Trump during a campaign rally on Saturday in New Hampshire, just called for drug tests ahead of the third presidential debate.
“I think she’s actually getting pumped up, you want to know the truth. She’s getting pumped up you understand. In fact, we’re gonna be talking about that in a few minutes. She’s getting pumped up for Wednesday night.”
“We’re like athletes right. Athletes, they make them take a drug test, right. I think we should take a drug test prior to the debate. Why don’t we do that? We should take a drug test, prior, because I don’t know what’s going on with her, but at the beginning of her last debate, she was all pumped up at the beginning, and at the end it was like, ‘Oh, take me down,’ ” Trump said, imitating Clinton.
“She could barely reach her car, so I think we should take a drug test'”
Trump said he was willing to take drug test. For the good of the American people I volunteer to observe the samples being given and to test their urine samples too. Drop those pants Trump and Clinton and piss in a cup just like the rest of the poor Americans.
Last year I wrote about ten Boston African American Police Officers who lost their jobs due to failing hair follicle drug test were rehired given back pay and are moving forward with with a lawsuit claim for more restitution from the state. The The Massachusetts Appeals Court has given another legal victory to six black Boston police officers who said they were fired over unreliable hair drug testing testing method is unreliable and positive tests are more due to the higher levels of melanin found in the hair of African and Mediterranean people
The court said the officers must be reinstated with back pay and benefits. The appeals court ruling upheld decisions by the state’s Civil Service Commission and Superior Court.
From Orlando, Florida, yet another case of drug tests kits that produce false positives. Daniel Rushing was arrested, handcuffed and charged with methamphetamine possession over a tiny flake of donut glaze on the floor of his car.
Not since a pair of Orlando police officers pulled him over, spotted four tiny flakes of glaze on his floorboard and arrested him, saying they were pieces of crystal methamphetamine.
The officers did two roadside drug tests and both came back positive for the illegal substance, according to his arrest report.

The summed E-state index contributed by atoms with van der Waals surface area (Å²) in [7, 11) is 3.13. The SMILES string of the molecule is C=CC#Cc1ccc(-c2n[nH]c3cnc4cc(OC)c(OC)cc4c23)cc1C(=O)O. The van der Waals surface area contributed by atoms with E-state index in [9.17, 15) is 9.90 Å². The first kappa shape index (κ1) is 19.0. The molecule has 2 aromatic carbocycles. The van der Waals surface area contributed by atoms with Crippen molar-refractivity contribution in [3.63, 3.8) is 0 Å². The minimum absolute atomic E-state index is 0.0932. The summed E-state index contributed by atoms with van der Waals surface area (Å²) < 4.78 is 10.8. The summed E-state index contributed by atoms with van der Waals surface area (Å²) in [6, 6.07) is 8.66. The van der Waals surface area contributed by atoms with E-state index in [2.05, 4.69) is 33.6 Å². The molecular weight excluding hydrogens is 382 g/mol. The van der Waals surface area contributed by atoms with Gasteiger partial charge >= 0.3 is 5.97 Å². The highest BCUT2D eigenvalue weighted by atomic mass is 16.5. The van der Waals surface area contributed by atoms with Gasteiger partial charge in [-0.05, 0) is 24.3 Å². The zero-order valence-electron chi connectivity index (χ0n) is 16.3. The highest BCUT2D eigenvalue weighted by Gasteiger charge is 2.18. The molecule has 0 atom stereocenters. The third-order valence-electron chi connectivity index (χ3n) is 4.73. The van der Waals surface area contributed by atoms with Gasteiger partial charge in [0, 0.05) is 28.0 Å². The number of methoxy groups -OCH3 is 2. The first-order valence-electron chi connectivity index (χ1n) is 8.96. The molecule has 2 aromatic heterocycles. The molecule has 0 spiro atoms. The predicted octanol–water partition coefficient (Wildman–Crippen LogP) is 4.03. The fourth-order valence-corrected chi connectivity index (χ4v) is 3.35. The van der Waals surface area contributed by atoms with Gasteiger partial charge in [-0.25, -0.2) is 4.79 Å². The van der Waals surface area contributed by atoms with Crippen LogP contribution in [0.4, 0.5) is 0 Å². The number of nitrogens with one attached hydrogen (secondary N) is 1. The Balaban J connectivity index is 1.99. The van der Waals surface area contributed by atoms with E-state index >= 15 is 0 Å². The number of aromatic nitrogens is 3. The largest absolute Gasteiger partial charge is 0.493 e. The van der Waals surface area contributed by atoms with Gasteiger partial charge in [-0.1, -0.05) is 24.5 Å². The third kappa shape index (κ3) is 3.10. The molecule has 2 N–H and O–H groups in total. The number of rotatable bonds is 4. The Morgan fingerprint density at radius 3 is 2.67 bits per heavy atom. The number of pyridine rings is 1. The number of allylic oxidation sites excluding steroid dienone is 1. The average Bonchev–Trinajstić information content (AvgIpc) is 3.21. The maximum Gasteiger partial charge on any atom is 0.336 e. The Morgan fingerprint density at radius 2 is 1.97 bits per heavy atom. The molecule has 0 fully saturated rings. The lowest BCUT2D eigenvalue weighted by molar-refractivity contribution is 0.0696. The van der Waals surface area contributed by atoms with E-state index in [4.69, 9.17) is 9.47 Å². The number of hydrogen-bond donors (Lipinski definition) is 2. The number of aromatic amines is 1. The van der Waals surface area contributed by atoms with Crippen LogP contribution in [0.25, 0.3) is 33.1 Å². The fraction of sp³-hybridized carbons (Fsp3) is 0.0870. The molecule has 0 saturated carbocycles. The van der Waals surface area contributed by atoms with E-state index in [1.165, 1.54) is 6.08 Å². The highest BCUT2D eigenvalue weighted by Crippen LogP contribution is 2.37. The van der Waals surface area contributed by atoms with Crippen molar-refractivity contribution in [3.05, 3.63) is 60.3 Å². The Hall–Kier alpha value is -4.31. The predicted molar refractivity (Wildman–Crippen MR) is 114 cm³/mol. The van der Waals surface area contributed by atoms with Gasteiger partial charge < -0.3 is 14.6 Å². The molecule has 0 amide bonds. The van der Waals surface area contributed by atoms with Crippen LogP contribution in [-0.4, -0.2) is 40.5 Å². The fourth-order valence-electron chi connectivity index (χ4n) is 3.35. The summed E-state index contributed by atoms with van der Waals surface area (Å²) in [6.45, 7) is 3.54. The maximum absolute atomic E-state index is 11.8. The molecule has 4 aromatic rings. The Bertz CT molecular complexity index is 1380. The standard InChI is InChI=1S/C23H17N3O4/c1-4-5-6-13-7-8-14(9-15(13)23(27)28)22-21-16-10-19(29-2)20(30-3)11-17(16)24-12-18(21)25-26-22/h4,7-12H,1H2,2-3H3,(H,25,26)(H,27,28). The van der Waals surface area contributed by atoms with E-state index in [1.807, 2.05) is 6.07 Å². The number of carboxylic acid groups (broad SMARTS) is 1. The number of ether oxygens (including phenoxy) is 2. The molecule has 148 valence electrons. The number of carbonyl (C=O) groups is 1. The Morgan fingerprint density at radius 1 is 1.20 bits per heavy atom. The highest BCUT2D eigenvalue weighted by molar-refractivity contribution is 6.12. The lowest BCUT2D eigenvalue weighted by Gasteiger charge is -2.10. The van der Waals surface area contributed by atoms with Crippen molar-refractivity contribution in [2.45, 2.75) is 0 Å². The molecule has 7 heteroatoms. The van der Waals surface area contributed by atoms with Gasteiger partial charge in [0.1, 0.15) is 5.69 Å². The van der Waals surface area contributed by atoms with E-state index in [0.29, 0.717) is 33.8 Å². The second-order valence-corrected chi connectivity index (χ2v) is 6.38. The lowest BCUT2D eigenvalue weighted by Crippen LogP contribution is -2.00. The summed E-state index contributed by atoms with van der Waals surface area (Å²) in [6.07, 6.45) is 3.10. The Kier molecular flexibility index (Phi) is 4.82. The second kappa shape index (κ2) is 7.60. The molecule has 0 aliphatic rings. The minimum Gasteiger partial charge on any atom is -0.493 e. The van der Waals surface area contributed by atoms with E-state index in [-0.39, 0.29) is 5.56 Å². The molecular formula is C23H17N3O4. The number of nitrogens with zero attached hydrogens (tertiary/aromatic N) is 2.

He was handcuffed, arrested, taken to the county jail and strip searched, he said.
A state crime lab, however, did another test several weeks later and cleared him.
New Florida Department of Law Enforcement data shows that 21 percent of the time, drug evidence that was listed by local authorities as methamphetamine turned out to be something else.
These cheap $2.00 field drug tests kits that produce false positives as much as 10% of the time are really starting to get costly for tax payers.
Court documents show the Pennsylvania State Police have paid $195,000 to settle a lawsuit filed by a New York man who spent 29 days behind bars after troopers mistook homemade soap for cocaine.
Alexander Bernstein’s attorney, Joshua Karoly, tells The Morning Call ( http://bit.ly/2aeoG2H ) his client also has settled claims against Safariland LLC, the company that produced the allegedly faulty drug test that troopers used during a November 2013 traffic stop. Details of that settlement weren’t available.
State police and Safariland didn’t return messages seeking comment Thursday.
Bernstein was a passenger in a Mercedes-Benz police pulled over for speeding near Allentown. Troopers smelled marijuana, searched the car and found packages the driver said was homemade soap, but tested as cocaine. Lab tests later showed it was soap.
ProPublica recently posted an article that brings up a disturbing aspect fact I’ve already talked about, the reliability of those field drug testing kits law enforcement are using..
The story, entitled “Busted,” tells the horrifying story of a Louisiana woman named Amy Albritton who was convicted of drug possession in Houston, Texas in 2010 on the basis of an obsolete $2 field test (today’s field tests are virtually identical to ones used forty years ago), administered by the police officer on the scene. The officer had found a small crumb of a substance he had decided was crack cocaine – and the field test apparently “proved” it.
Ms. Albritton was arrested, processed, and jailed. Despite her insistence that she was innocent, the district attorney pressured her into accepting a plea bargain. She served three weeks of a six-week sentence in the county jail. By the time she had been released, she had lost her job, her home – and had a felony record that would follow her for the rest of her life, preventing her from getting a decent job and another home.
Meanwhile, the sample found in her car that had been the basis of Ms. Albritton’s conviction had not been subjected to any additional testing to confirm the results. Furthermore, the Harris County crime lab was poorly run in a slapdash manner; testing was rife with errors, and evidence was handled carelessly and even subject to tampering and falsification. Since the 1990s, the Harris County crime lab has been notorious for losing evidence, employing incompetent technicians, and worse. And this plague of incompetence is not limited to Texas, by the way; in 2013, the Boston Globe reported that a lab technician at a Massachusetts drug lab was fabricating results altogether.